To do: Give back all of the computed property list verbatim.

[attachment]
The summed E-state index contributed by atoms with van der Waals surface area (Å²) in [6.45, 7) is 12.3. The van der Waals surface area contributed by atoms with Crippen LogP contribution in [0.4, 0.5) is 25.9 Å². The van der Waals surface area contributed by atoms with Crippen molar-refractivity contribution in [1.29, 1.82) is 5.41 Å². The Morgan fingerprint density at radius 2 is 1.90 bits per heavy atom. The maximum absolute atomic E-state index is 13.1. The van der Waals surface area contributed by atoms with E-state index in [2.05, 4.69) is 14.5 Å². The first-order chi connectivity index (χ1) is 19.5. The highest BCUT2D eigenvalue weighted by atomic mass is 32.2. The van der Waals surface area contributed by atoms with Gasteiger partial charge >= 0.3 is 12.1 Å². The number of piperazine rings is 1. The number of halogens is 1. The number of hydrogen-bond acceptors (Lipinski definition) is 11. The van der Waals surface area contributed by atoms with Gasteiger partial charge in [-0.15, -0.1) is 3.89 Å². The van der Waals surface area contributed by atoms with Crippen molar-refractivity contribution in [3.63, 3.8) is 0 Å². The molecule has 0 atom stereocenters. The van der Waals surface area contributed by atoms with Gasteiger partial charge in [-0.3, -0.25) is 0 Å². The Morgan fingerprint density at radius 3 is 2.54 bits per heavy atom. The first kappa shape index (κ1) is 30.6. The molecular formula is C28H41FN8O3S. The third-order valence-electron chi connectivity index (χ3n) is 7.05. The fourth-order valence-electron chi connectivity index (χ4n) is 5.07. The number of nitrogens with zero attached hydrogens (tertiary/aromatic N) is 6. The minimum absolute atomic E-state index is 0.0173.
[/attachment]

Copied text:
The summed E-state index contributed by atoms with van der Waals surface area (Å²) in [6.45, 7) is 12.3. The van der Waals surface area contributed by atoms with Crippen LogP contribution in [0.4, 0.5) is 25.9 Å². The van der Waals surface area contributed by atoms with Crippen molar-refractivity contribution in [1.29, 1.82) is 5.41 Å². The Morgan fingerprint density at radius 2 is 1.90 bits per heavy atom. The maximum absolute atomic E-state index is 13.1. The van der Waals surface area contributed by atoms with E-state index in [2.05, 4.69) is 14.5 Å². The first-order chi connectivity index (χ1) is 19.5. The highest BCUT2D eigenvalue weighted by atomic mass is 32.2. The van der Waals surface area contributed by atoms with Gasteiger partial charge >= 0.3 is 12.1 Å². The number of piperazine rings is 1. The number of halogens is 1. The number of hydrogen-bond acceptors (Lipinski definition) is 11. The van der Waals surface area contributed by atoms with Gasteiger partial charge in [-0.15, -0.1) is 3.89 Å². The van der Waals surface area contributed by atoms with Crippen molar-refractivity contribution in [3.63, 3.8) is 0 Å². The molecule has 0 atom stereocenters. The van der Waals surface area contributed by atoms with Gasteiger partial charge in [-0.3, -0.25) is 0 Å². The Morgan fingerprint density at radius 3 is 2.54 bits per heavy atom. The first kappa shape index (κ1) is 30.6. The molecular formula is C28H41FN8O3S. The third-order valence-electron chi connectivity index (χ3n) is 7.05. The fourth-order valence-electron chi connectivity index (χ4n) is 5.07. The number of nitrogens with zero attached hydrogens (tertiary/aromatic N) is 6. The minimum absolute atomic E-state index is 0.0173.